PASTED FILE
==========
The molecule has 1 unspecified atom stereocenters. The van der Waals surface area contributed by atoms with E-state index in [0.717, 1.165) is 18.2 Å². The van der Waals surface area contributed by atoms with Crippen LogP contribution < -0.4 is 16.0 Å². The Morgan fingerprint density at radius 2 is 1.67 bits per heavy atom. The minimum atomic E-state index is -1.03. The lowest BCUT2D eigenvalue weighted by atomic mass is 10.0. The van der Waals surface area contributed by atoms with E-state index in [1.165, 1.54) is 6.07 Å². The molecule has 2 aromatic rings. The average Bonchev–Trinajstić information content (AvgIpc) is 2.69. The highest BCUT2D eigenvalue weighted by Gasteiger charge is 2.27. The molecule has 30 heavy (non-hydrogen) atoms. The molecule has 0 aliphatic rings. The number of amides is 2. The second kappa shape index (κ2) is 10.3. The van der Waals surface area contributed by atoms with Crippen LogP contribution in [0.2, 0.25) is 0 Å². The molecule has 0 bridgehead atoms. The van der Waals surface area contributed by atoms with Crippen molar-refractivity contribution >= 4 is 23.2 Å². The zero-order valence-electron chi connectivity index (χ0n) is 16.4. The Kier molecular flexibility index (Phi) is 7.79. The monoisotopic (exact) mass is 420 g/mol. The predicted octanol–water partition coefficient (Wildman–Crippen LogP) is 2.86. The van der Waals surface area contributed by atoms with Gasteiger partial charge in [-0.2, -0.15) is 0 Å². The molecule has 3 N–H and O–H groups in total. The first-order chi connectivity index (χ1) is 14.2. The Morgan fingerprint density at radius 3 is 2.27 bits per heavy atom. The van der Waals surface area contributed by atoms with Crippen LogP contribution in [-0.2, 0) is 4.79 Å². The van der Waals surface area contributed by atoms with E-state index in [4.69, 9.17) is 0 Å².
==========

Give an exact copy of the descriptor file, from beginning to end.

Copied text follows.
The molecule has 1 unspecified atom stereocenters. The van der Waals surface area contributed by atoms with E-state index in [0.717, 1.165) is 18.2 Å². The van der Waals surface area contributed by atoms with Crippen LogP contribution < -0.4 is 16.0 Å². The Morgan fingerprint density at radius 2 is 1.67 bits per heavy atom. The minimum atomic E-state index is -1.03. The lowest BCUT2D eigenvalue weighted by atomic mass is 10.0. The van der Waals surface area contributed by atoms with E-state index in [1.165, 1.54) is 6.07 Å². The molecule has 2 aromatic rings. The average Bonchev–Trinajstić information content (AvgIpc) is 2.69. The highest BCUT2D eigenvalue weighted by Gasteiger charge is 2.27. The molecule has 30 heavy (non-hydrogen) atoms. The molecule has 0 aliphatic rings. The number of amides is 2. The second kappa shape index (κ2) is 10.3. The van der Waals surface area contributed by atoms with Crippen LogP contribution in [0.2, 0.25) is 0 Å². The molecule has 0 bridgehead atoms. The van der Waals surface area contributed by atoms with Crippen molar-refractivity contribution >= 4 is 23.2 Å². The zero-order valence-electron chi connectivity index (χ0n) is 16.4. The Kier molecular flexibility index (Phi) is 7.79. The monoisotopic (exact) mass is 420 g/mol. The predicted octanol–water partition coefficient (Wildman–Crippen LogP) is 2.86. The van der Waals surface area contributed by atoms with Gasteiger partial charge in [-0.2, -0.15) is 0 Å². The molecule has 3 N–H and O–H groups in total. The first-order chi connectivity index (χ1) is 14.2. The Morgan fingerprint density at radius 3 is 2.27 bits per heavy atom. The van der Waals surface area contributed by atoms with Crippen LogP contribution in [-0.2, 0) is 4.79 Å². The van der Waals surface area contributed by atoms with E-state index in [4.69, 9.17) is 0 Å².